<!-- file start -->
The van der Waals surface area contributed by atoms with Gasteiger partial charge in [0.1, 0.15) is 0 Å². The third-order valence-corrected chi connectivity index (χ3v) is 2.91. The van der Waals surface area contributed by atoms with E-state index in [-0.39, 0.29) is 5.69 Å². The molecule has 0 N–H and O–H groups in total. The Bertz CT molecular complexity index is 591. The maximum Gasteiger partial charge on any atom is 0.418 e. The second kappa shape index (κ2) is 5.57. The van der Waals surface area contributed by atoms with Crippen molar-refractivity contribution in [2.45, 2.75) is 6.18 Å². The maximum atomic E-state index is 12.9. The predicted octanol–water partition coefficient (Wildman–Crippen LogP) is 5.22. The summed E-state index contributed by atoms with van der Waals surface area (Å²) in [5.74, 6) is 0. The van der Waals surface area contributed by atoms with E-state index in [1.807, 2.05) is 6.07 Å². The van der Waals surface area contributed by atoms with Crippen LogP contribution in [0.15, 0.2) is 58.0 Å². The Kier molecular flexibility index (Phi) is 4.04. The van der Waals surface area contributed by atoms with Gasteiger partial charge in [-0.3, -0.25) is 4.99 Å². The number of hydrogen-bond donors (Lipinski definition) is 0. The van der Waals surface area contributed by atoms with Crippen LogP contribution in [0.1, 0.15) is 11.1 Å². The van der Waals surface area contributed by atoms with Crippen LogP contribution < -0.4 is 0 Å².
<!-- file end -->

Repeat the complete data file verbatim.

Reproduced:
The van der Waals surface area contributed by atoms with Gasteiger partial charge in [0.1, 0.15) is 0 Å². The third-order valence-corrected chi connectivity index (χ3v) is 2.91. The van der Waals surface area contributed by atoms with E-state index in [-0.39, 0.29) is 5.69 Å². The molecule has 0 N–H and O–H groups in total. The Bertz CT molecular complexity index is 591. The maximum Gasteiger partial charge on any atom is 0.418 e. The second kappa shape index (κ2) is 5.57. The van der Waals surface area contributed by atoms with Crippen molar-refractivity contribution in [2.45, 2.75) is 6.18 Å². The maximum atomic E-state index is 12.9. The predicted octanol–water partition coefficient (Wildman–Crippen LogP) is 5.22. The summed E-state index contributed by atoms with van der Waals surface area (Å²) in [5.74, 6) is 0. The van der Waals surface area contributed by atoms with E-state index in [1.807, 2.05) is 6.07 Å². The van der Waals surface area contributed by atoms with Crippen LogP contribution in [0.15, 0.2) is 58.0 Å². The Kier molecular flexibility index (Phi) is 4.04. The van der Waals surface area contributed by atoms with Gasteiger partial charge in [-0.3, -0.25) is 4.99 Å². The number of hydrogen-bond donors (Lipinski definition) is 0. The van der Waals surface area contributed by atoms with Crippen LogP contribution in [0.1, 0.15) is 11.1 Å². The van der Waals surface area contributed by atoms with Crippen LogP contribution < -0.4 is 0 Å².